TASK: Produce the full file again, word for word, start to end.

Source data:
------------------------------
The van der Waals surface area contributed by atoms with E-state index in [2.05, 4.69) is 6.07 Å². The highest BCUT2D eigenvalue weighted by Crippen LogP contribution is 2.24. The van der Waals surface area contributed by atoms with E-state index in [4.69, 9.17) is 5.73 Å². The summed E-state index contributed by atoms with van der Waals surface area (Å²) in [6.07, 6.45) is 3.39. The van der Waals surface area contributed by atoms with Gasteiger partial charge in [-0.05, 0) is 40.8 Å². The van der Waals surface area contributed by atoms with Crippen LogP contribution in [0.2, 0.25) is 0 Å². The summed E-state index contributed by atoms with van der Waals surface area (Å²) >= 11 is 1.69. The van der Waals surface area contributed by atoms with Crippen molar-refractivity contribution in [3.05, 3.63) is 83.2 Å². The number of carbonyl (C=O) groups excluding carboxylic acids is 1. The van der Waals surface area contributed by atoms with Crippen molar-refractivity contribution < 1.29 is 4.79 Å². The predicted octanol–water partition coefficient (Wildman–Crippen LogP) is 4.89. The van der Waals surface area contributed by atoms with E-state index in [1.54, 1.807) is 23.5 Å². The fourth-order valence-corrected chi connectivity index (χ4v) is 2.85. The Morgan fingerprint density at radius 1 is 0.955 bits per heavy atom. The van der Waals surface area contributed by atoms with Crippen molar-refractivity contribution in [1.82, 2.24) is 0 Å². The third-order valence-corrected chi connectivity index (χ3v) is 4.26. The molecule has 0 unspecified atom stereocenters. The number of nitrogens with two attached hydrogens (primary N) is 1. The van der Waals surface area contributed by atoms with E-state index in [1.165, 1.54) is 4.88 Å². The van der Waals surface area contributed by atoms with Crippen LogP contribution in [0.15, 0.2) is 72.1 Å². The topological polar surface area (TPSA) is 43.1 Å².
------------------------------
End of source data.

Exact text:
The van der Waals surface area contributed by atoms with E-state index in [2.05, 4.69) is 6.07 Å². The highest BCUT2D eigenvalue weighted by Crippen LogP contribution is 2.24. The van der Waals surface area contributed by atoms with E-state index in [4.69, 9.17) is 5.73 Å². The summed E-state index contributed by atoms with van der Waals surface area (Å²) in [6.07, 6.45) is 3.39. The van der Waals surface area contributed by atoms with Gasteiger partial charge in [-0.05, 0) is 40.8 Å². The van der Waals surface area contributed by atoms with Crippen LogP contribution in [0.2, 0.25) is 0 Å². The summed E-state index contributed by atoms with van der Waals surface area (Å²) >= 11 is 1.69. The van der Waals surface area contributed by atoms with Crippen molar-refractivity contribution in [3.05, 3.63) is 83.2 Å². The number of carbonyl (C=O) groups excluding carboxylic acids is 1. The van der Waals surface area contributed by atoms with Crippen molar-refractivity contribution < 1.29 is 4.79 Å². The predicted octanol–water partition coefficient (Wildman–Crippen LogP) is 4.89. The van der Waals surface area contributed by atoms with E-state index in [1.54, 1.807) is 23.5 Å². The fourth-order valence-corrected chi connectivity index (χ4v) is 2.85. The Morgan fingerprint density at radius 1 is 0.955 bits per heavy atom. The van der Waals surface area contributed by atoms with Crippen molar-refractivity contribution in [1.82, 2.24) is 0 Å². The third-order valence-corrected chi connectivity index (χ3v) is 4.26. The molecule has 0 unspecified atom stereocenters. The number of nitrogens with two attached hydrogens (primary N) is 1. The van der Waals surface area contributed by atoms with E-state index in [1.165, 1.54) is 4.88 Å². The van der Waals surface area contributed by atoms with Crippen LogP contribution in [0.15, 0.2) is 72.1 Å². The topological polar surface area (TPSA) is 43.1 Å².